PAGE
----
Socialism is a bad idea, but a big one. It will take equally big ideas to defeat it.

A Govopposition action plan

Theresa May is busy, I get that. Brexit is plenty to be getting on with. But she must empower others to get on with the bigger picture.

Here are three things she could do right now:

1. Tell the Whips to tell her Ministers and backbenchers that they’re not only allowed, but expected, to debate the future direction of the Conservative Party. No more cabals deciding the manifesto behind closed doors because that hasn’t exactly worked out very well, has it?

2. The Party is not the Government: as a political organisation it should operate as if were already in opposition, fighting a larger, more powerful, incumbent. We need an insurgent, disruptive approach to campaigning – and a Party Chairman to match. The last thing we need is a ‘minister for the Today programme’. Rather, we need a street fighter – and he or she needs to be out in the country, not in Westminster, let alone the Cabinet. So let our activists directly elect the Chairman, with a mandate to reshape the organisation from top to toe.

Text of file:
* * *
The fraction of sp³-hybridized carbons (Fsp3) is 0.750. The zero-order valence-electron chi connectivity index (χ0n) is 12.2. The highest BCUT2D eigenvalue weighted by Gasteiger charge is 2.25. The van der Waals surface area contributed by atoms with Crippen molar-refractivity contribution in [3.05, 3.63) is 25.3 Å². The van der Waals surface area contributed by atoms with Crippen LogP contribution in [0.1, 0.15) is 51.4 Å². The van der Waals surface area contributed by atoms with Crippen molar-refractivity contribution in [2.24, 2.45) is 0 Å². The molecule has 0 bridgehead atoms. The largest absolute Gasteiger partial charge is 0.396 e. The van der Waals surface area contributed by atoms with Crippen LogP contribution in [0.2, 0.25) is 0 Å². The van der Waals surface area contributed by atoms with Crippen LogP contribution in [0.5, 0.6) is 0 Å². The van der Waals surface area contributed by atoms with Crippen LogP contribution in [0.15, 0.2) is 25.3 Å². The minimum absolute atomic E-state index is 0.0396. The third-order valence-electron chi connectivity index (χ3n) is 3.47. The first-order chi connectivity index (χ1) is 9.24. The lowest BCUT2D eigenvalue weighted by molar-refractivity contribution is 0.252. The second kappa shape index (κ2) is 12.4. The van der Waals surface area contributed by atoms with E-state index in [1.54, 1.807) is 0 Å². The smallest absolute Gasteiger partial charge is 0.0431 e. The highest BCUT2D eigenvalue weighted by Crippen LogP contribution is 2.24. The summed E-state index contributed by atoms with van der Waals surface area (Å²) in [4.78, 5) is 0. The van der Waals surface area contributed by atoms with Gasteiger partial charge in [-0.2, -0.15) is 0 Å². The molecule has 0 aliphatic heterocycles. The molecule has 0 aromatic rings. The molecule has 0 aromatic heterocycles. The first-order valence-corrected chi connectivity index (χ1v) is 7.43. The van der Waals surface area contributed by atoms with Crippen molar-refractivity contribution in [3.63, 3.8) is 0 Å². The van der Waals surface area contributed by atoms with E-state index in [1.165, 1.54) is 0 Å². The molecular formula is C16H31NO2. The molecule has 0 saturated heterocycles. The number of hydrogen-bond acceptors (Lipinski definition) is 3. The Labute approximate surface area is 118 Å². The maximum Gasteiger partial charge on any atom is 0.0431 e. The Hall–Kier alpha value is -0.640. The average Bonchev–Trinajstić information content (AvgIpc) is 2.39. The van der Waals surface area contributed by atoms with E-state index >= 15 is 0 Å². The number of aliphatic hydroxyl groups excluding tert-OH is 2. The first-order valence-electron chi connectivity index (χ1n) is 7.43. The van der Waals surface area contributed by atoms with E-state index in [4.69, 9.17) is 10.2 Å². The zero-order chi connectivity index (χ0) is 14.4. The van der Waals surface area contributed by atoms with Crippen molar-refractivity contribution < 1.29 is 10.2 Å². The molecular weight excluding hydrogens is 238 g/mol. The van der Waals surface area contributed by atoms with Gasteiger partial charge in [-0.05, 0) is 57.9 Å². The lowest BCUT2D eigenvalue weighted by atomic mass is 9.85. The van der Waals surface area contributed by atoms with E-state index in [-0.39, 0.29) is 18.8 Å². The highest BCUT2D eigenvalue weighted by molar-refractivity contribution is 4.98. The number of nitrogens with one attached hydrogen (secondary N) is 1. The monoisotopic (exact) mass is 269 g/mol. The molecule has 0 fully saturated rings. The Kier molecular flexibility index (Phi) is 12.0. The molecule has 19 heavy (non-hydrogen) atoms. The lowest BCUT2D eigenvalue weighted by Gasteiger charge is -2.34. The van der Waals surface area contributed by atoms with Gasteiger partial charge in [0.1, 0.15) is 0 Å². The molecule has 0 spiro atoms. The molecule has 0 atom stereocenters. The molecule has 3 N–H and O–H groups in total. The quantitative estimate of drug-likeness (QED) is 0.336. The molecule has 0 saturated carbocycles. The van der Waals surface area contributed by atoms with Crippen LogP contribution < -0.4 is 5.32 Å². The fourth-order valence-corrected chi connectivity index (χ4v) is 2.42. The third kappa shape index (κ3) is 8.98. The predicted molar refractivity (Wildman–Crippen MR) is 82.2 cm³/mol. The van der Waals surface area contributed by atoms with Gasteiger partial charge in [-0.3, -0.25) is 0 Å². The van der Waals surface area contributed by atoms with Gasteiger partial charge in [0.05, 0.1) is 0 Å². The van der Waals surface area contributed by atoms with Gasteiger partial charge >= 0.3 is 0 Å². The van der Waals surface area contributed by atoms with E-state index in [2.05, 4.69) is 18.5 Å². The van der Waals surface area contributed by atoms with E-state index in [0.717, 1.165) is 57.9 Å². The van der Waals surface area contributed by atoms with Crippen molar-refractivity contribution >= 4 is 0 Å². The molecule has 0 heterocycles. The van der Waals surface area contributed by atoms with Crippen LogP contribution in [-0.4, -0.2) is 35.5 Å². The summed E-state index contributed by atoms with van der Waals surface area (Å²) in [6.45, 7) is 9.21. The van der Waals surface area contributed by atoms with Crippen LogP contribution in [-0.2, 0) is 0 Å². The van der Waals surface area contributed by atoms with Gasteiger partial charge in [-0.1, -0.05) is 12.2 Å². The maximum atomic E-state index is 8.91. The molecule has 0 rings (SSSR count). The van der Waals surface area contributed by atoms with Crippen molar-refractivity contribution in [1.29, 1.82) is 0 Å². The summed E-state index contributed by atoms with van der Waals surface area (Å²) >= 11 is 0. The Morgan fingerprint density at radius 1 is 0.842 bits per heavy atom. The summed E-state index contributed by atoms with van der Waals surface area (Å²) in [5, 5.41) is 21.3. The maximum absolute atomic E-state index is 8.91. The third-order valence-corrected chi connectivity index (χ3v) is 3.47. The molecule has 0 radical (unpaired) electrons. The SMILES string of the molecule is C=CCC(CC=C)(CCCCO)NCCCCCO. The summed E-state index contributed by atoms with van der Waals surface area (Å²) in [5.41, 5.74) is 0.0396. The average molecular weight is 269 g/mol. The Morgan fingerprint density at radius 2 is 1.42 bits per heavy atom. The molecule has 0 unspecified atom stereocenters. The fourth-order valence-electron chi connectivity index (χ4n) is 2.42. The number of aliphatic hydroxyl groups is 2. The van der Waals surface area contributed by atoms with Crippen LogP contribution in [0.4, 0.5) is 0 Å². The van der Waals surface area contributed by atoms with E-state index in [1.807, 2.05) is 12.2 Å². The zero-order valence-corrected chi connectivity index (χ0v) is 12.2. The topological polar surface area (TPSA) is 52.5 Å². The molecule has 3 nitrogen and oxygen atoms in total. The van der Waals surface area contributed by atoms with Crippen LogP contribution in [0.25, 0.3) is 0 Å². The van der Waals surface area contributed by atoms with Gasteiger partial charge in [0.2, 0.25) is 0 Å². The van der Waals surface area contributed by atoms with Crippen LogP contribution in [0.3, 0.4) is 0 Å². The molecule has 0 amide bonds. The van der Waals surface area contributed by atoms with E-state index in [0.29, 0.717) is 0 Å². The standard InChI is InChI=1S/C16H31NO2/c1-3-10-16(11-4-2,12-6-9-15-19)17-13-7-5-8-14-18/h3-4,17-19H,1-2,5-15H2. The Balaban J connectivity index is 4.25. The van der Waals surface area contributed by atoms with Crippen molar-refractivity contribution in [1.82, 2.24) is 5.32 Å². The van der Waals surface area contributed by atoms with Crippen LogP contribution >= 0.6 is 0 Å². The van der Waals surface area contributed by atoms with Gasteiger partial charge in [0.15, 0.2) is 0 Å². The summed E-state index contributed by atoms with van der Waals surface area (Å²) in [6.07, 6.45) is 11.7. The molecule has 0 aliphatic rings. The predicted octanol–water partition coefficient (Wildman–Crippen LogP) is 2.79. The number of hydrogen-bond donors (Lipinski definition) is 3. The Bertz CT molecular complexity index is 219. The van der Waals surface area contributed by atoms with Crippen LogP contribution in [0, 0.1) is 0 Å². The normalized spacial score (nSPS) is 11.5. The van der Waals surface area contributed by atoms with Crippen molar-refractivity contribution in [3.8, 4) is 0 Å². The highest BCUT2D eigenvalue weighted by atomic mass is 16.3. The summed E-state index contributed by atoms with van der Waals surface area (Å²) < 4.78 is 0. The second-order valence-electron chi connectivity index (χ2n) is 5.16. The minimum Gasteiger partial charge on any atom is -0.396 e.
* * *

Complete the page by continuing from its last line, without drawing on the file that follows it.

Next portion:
3. Embracing Govopposition doesn’t mean forgetting one is in Government. We can’t fight the next election merely promising real reform, we must be already delivering it (and not just in regard to Brexit). The Prime Minister must pick at least one area for radical action and make sure it happens. My choice would be housing, where an urgent rethink is required, free from the suffocating control of the Treasury. So, don’t just put the housing minister in the Cabinet; make him or her Deputy Prime Minister with powers equal to the challenge.

On the other hand we could just carry on as we are. It’ll be fine.

32 comments for: Peter Franklin: Introducing GovOpposition. How the Tories can reinvent themselves in office. And who’s doing it best.